Nov 7, 2017
Where Artificial Intelligence and Natural (Human) Intelligence Overlap: Big Bucks for Big Brains.
According to a fascinating article in the New York Times by Cade Metz from October 2017, "Typical A.I. specialists, including both Ph.D.s fresh out of school and people with less education and just a few years of experience, can be paid from $300,000 to $500,000 a year or more in salary and company stock, according to nine people who work for major tech companies or have entertained job offers from them." That's not too bad. And these bright boys and girls often "renew or negotiate a new contract, much like a professional athlete." The reason is that nearly all big technology firms have an AI project, and the talent needed for effective R&D in this area appears to be exceedingly scarce. The technology industry is forced to fight other industries, such as the automobile industry, and the academic world, over suitable candidates for cutting-edge AI development.
Of course, such intense interest is leading to breathtaking developments. For example, Google has developed a system of AI that learns on its own. This system, called AlphaGo Zero, completely mastered the ancient Chinese game of Go in three days -- with no human help beyond being told what the rules of the game are. Ian Sample, writing in an article from theguardian.com titled, "'It's able to create knowledge itself': Google unveils AI that learns on its own," describes it this way: "Previous versions of AlphaGo learned their moves by training on thousands of games played by strong human amateurs and professionals. AlphaGo Zero had no such help. Instead, it learned purely by playing itself millions of times over. It began by placing stones on the Go board at random but swiftly improved as it discovered winning strategies." So there is expectation "that AlphaGo’s descendants will work alongside humans as scientific and medical experts," because this AI implementation will eventually have the ability to outperform humans at tasks such as deciphering extremely complex problems in molecular physics.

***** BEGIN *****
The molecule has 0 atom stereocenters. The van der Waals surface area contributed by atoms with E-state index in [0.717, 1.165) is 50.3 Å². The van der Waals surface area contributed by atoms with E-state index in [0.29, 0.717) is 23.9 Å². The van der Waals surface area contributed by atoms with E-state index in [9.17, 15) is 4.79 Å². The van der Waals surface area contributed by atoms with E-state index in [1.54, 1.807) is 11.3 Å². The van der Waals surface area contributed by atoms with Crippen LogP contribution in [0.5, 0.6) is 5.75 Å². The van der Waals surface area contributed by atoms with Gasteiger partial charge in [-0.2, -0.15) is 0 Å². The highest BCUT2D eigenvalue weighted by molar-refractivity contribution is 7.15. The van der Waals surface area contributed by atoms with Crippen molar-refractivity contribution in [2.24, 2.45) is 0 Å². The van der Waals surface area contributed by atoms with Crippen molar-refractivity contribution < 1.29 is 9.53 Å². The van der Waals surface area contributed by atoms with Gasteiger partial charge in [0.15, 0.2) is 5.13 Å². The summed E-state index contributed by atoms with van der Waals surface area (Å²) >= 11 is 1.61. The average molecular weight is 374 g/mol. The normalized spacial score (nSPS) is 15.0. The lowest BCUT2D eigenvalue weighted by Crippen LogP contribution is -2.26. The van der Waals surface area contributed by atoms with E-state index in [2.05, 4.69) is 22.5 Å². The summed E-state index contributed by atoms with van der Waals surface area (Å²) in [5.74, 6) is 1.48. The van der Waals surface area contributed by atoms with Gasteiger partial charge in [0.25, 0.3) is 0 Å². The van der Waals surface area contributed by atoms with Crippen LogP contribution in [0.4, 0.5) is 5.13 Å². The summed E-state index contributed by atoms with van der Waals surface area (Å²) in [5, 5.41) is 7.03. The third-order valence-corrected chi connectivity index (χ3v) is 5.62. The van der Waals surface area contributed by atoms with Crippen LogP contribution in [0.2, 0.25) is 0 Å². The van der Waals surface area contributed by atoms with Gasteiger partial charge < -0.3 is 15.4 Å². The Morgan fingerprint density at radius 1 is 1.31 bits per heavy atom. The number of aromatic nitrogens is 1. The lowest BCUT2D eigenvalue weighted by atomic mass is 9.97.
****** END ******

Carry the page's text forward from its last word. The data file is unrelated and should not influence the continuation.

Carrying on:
Looking to what the future may hold is both frightening and fascinating. Decision makers at technology (and highly technology-dependent) firms will have to adjust to the major changes that are coming. Since there is such an incredible upward push for new development in AI, it behooves those of us in command to be attentive to these latest outbreaks and manifestations of Artificial Intelligence. As far as what it would cost to get a team of AI experts on board...don't even ask. In any case, you will still need user-facing apps and tools that are capable of providing the best experience possible.
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